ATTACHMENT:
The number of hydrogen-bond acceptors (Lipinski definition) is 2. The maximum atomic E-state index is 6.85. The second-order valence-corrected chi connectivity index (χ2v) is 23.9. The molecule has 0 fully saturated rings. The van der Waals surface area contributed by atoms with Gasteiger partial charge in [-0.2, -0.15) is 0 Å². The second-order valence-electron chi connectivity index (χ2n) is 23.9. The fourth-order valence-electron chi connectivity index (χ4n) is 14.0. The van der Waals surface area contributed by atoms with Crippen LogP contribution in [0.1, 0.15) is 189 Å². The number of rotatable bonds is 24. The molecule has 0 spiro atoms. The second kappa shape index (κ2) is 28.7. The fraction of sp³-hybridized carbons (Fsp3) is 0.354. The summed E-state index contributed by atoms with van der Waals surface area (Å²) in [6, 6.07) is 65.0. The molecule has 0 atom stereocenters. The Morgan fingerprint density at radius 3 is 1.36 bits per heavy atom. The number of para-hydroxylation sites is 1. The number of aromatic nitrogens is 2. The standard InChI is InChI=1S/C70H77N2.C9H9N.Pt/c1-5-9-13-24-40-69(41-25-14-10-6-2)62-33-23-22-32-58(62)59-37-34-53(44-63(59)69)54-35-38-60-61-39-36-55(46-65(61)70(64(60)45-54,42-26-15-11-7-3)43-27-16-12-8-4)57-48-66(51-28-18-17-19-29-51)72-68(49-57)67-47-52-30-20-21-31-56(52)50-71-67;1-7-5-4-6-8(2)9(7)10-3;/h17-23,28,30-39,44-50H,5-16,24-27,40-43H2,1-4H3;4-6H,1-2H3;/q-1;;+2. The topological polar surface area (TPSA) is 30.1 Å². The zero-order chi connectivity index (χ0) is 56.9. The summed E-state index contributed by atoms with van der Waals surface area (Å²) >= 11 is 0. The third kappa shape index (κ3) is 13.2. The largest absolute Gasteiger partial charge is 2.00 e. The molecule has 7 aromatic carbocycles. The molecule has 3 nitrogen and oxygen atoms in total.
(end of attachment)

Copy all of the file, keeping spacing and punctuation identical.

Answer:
The number of hydrogen-bond acceptors (Lipinski definition) is 2. The maximum atomic E-state index is 6.85. The second-order valence-corrected chi connectivity index (χ2v) is 23.9. The molecule has 0 fully saturated rings. The van der Waals surface area contributed by atoms with Gasteiger partial charge in [-0.2, -0.15) is 0 Å². The second-order valence-electron chi connectivity index (χ2n) is 23.9. The fourth-order valence-electron chi connectivity index (χ4n) is 14.0. The van der Waals surface area contributed by atoms with Crippen LogP contribution in [0.1, 0.15) is 189 Å². The number of rotatable bonds is 24. The molecule has 0 spiro atoms. The second kappa shape index (κ2) is 28.7. The fraction of sp³-hybridized carbons (Fsp3) is 0.354. The summed E-state index contributed by atoms with van der Waals surface area (Å²) in [6, 6.07) is 65.0. The molecule has 0 atom stereocenters. The Morgan fingerprint density at radius 3 is 1.36 bits per heavy atom. The number of para-hydroxylation sites is 1. The number of aromatic nitrogens is 2. The standard InChI is InChI=1S/C70H77N2.C9H9N.Pt/c1-5-9-13-24-40-69(41-25-14-10-6-2)62-33-23-22-32-58(62)59-37-34-53(44-63(59)69)54-35-38-60-61-39-36-55(46-65(61)70(64(60)45-54,42-26-15-11-7-3)43-27-16-12-8-4)57-48-66(51-28-18-17-19-29-51)72-68(49-57)67-47-52-30-20-21-31-56(52)50-71-67;1-7-5-4-6-8(2)9(7)10-3;/h17-23,28,30-39,44-50H,5-16,24-27,40-43H2,1-4H3;4-6H,1-2H3;/q-1;;+2. The topological polar surface area (TPSA) is 30.1 Å². The zero-order chi connectivity index (χ0) is 56.9. The summed E-state index contributed by atoms with van der Waals surface area (Å²) >= 11 is 0. The third kappa shape index (κ3) is 13.2. The largest absolute Gasteiger partial charge is 2.00 e. The molecule has 7 aromatic carbocycles. The molecule has 3 nitrogen and oxygen atoms in total.